As part of their COVID-19 support package for businesses, the Government recently reintroduced building depreciation deduction claims. At a cost of $2.1 billion, it allows owners of commercial and industrial buildings, including hotel and motel owners, to claim depreciation on their properties.
Over the long term, the Government hope the move will improve business confidence and encourage investment in new and existing buildings by making this asset class more tax efficient than many other investments.
In the short term, if you’re a commercial or industrial property owner, it opens up a huge opportunity to make a real difference to your balance sheet and cash flow – something we could all do with as we navigate our way out of the recent lockdown repercussions. Prendos Senior Valuer Gordon Edginton says it’s a change that’s been a long time coming.
“Before 2010, New Zealand building owners (whether residential, commercial or industrial) could claim a tax deduction for building depreciation. This was removed in 2010, at the same time as GST was increased and the corporate tax rate was lowered. One of the reasons given by Treasury was that they believed, based on their analysis of QV data, that buildings did not depreciate. However, in 2018, a Tax Working Group refuted this claim and concluded that depreciation does in fact occur, recommending that tax depreciation deductions for commercial and industrial properties be brought back at a 2% straight-line or 3% diminishing value rate.
“It now seems the Government has followed through on this suggestion – albeit at lower deduction rates of 1.5% straight-line or 2% diminishing value. This is great news for commercial and industrial property investors, as they’ll once again be able to claim an annual expense that reflects the deterioration of their building. Even better is that these depreciation measures are being announced as permanent changes.”
How to Unlock the Full Financial Benefits
With both the building and fit-out being depreciable, and depreciation rates varying widely for each item, Gordon says the best approach is to seek independent, expert advice from a valuation specialist.
“The internal fit-out of commercial premises is also depreciable, which is one reason building owners should obtain a Tax Depreciation Cost Allocation soon after settlement. It ensures both vendor and purchaser have correctly allocated depreciation of the asset, and identifies components that need to be separately classified and depreciated.”
Gordon says this process is often overlooked when people are buying or selling commercial property, which can lead to financial implications if items are incorrectly stated.
“The property cost must be separated between non-depreciable land and depreciable building structure and fit-out through a market valuation. The assessment of the land component is critical, and is something a Registered Valuer is best placed to manage. The Prendos Valuation team has extensive experience in asset and building depreciation. We can advise you on the best approach for your unique situation, and make sure you get the best result for your back pocket.”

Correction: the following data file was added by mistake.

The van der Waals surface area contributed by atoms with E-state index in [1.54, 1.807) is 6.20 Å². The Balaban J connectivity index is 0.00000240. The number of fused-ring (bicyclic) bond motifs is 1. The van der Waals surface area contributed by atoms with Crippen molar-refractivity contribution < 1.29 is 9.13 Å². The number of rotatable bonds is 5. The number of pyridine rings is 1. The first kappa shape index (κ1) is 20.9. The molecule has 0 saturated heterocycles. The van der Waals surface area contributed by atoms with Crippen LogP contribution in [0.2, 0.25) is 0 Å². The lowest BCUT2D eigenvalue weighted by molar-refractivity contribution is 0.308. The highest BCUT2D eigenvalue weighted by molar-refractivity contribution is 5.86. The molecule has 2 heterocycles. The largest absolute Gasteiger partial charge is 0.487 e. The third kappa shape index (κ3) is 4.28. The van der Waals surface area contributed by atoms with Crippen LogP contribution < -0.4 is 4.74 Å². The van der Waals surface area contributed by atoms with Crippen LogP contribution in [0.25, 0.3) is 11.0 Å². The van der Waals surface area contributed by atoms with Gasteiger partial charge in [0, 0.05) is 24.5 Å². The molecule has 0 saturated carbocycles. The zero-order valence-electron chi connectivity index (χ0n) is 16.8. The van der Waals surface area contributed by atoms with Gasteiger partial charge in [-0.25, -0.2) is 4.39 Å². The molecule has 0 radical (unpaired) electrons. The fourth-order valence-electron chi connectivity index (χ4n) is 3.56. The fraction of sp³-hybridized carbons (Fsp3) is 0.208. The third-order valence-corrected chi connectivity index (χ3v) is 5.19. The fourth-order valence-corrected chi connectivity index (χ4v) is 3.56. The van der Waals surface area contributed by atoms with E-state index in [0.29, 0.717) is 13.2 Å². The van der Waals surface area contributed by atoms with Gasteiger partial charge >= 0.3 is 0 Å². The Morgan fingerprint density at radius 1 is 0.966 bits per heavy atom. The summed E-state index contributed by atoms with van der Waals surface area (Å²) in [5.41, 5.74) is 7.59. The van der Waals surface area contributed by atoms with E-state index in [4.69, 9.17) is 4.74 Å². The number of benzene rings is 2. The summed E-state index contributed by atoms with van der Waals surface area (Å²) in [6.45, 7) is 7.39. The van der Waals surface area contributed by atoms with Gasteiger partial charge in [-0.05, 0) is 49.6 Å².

To accurately assess asset and building depreciation, Prendos typically starts by identifying and compiling a schedule of depreciable assets such as chattels, fitout and the building structure.
“We’ll then calculate a dollar sum for these items, based on their ‘in situ’ value and use. Once you have this information on record it becomes far easier to assess what you can claim over time. We’re also able to help you minimise any ‘claw back’ of depreciation claimed when your assets are sold.”
“In times of financial uncertainty it’s important to make the most of all tax benefits that come your way, and this means getting advice from an expert. The new depreciation deductions should hopefully go some way in helping hotel and motel owners impacted by COVID-19, as well as building owners affected by reduced rental income.”
The Government has also announced other tax changes for small to medium enterprises (SMEs), including:
• A loss carry-back scheme: SMEs recording a loss in the 2020 or 2021 tax year will be allowed to carry the loss back and offset it against profits from the tax year prior.
• Tax loss continuity rules relaxation: SMEs experiencing a change in ownership of greater than 51% will not have to sacrifice their tax losses, instead using these to offset profits in later years. This move is yet to be introduced, but estimates are that it will save SMEs $60 million per year.
To find out more, give us a no obligation call on (09) 887 7442 or email [email protected]. We’d be happy to discuss your situation.